The general-purpose version of the Bullet will ship by the end of June. The Bullet makes wired HART devices wireless and it can also make analog (non-smart) instruments wireless. Wired HART field devices fitted with a Bullet com-municate their process variables (PV) over existing wiring to the DCS and simultaneously send the PVs, diagnostics and alarm data over the WirelessHART network to process control, asset management and engineering applications. Analog-only instruments fitted with a Bullet wirelessly report their PV data over the WirelessHART network too. The Bullet provides an alternate path for digital device information, so users can benefit from it without disrupting existing analog wiring or upgrading control system I/O.
"The Bullet does not turn an analog device into a HART device," says Thomas Holmes, president of MACTek. "But it does allow the data on that analog device to be broadcast to the gateway and from there to the control room. We can also take a smart device and provide a wireless path to get all its digital information back to the control room. The Bullet gives users access to many new measurements that previously were too difficult or expensive to get at."
The Bullet's unique multi-drop capability allows up to eight devices to be hooked up to one adapter. "You can have complete updates from all eight devices in just eight seconds," says Holmes.
Its multi-drop capability also makes the Bullet uniquely cost-effective. The digital multi-drop feature brings the cost of adding devices to an existing WirelessHART network well below that of other digital busses that require a linking device, wire, power conditioners and segment protectors, as well as training for personnel.
The Bullet is loop-powered, requiring no batteries or other power sources. It connects directly to existing HART or analog-only field devices or, optionally, anywhere on the 4-20 mA loop. Featuring MACTek's patent-pending StepVolt technology that sets insertion voltage in steps from 1 V to 2.5 V, the Bullet optimizes the trade-off between available loop power and wireless communication bandwidth.
The Bullet may be connected to optional external power; i.e., line power, battery or solar, as necessary for some applications. Its unique power- cycling feature cycles power to attached devices, extending battery life, an advantage for solar- and battery-powered installations. When powered externally, the Bullet provides the load resistor required by the HART protocol, saving users the time and cost of installing and wiring an external resistor in the field wiring.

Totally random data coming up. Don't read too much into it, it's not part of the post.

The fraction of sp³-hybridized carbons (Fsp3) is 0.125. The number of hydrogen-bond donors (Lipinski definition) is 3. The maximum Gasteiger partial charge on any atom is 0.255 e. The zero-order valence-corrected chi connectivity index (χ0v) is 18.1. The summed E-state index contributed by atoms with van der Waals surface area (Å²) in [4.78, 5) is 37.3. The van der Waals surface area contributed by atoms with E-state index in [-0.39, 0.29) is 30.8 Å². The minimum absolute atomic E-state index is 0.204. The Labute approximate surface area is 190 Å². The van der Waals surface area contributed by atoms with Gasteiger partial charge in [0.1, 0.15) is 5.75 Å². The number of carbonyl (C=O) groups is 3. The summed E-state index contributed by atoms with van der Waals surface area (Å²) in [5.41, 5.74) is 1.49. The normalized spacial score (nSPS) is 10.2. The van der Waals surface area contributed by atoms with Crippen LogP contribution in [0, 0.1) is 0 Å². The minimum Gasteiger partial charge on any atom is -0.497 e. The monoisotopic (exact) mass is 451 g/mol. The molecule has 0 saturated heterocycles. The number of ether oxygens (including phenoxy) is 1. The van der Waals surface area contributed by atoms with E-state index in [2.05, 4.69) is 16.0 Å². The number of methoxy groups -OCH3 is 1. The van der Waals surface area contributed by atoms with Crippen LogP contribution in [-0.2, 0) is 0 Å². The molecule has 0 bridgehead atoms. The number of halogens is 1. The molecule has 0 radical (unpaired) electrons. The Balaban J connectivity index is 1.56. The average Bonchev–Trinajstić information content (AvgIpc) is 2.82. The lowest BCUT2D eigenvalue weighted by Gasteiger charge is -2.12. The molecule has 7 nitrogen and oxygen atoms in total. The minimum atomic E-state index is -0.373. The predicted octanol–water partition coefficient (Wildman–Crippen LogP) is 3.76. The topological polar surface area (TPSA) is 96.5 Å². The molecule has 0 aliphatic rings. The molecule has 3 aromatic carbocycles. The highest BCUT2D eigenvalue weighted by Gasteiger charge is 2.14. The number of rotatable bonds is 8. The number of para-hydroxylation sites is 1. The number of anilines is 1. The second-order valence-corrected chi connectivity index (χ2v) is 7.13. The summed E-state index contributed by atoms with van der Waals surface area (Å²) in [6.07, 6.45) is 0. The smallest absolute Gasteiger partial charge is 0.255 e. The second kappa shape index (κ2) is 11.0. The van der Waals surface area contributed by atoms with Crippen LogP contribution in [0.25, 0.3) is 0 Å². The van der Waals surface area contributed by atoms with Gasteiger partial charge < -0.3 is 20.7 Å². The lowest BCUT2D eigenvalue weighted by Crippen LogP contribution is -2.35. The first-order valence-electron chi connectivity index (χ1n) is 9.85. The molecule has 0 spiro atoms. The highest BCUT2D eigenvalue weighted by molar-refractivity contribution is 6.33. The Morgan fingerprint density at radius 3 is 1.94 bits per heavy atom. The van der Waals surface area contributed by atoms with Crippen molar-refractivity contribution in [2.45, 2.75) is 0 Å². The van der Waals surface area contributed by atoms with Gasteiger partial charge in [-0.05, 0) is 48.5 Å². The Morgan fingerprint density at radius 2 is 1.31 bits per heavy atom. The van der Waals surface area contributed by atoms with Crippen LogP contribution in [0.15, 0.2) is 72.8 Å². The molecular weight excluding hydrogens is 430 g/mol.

The Bullet is easy to install permanently by screwing it directly into an available spare port of a HART field device or by using a close-coupled, right-angle elbow condolet. Other installation options are possible anywhere on the loop using junction boxes or tee fittings.
"There is a threaded connection at the bottom of the Bullet," explains Holmes. "You thread the connection into the port and hook up the wires. It only takes a matter of minutes. You can have an entire network up and running in no time at all."
The Bullet's low cost and flexibility make it ideal for getting at stranded data. "Most plants are getting very little of the data their HART devices can deliver because 90% of the control systems are analog-only," says Holmes. "The Bullet can provide access to this data."
Furthermore, the Bullet makes it easy to get new measurement points. "This is the feature that customers really like," says Holmes. "They're saying to us, ‘We have measurements we'd like to make, and WirelessHART can help us get them.' You can take any vendor's HART transmitter, add an adapter, and install it without wires as a new measurement point. We see this as an area where there's going to be a lot of customer demand. For example, Coriolis flowmeters and multi-variable pressure transmitters can now provide all their variables over the WirelessHART network, allowing users to tap into existing measurements at the lowest possible cost."
In addition to the general-purpose version, the Bullet will be available in both intrinsically safe and explosion-proof versions. The intrinsically safe version is scheduled to ship by the end of the third quarter and the explosion-proof version in the fourth quarter.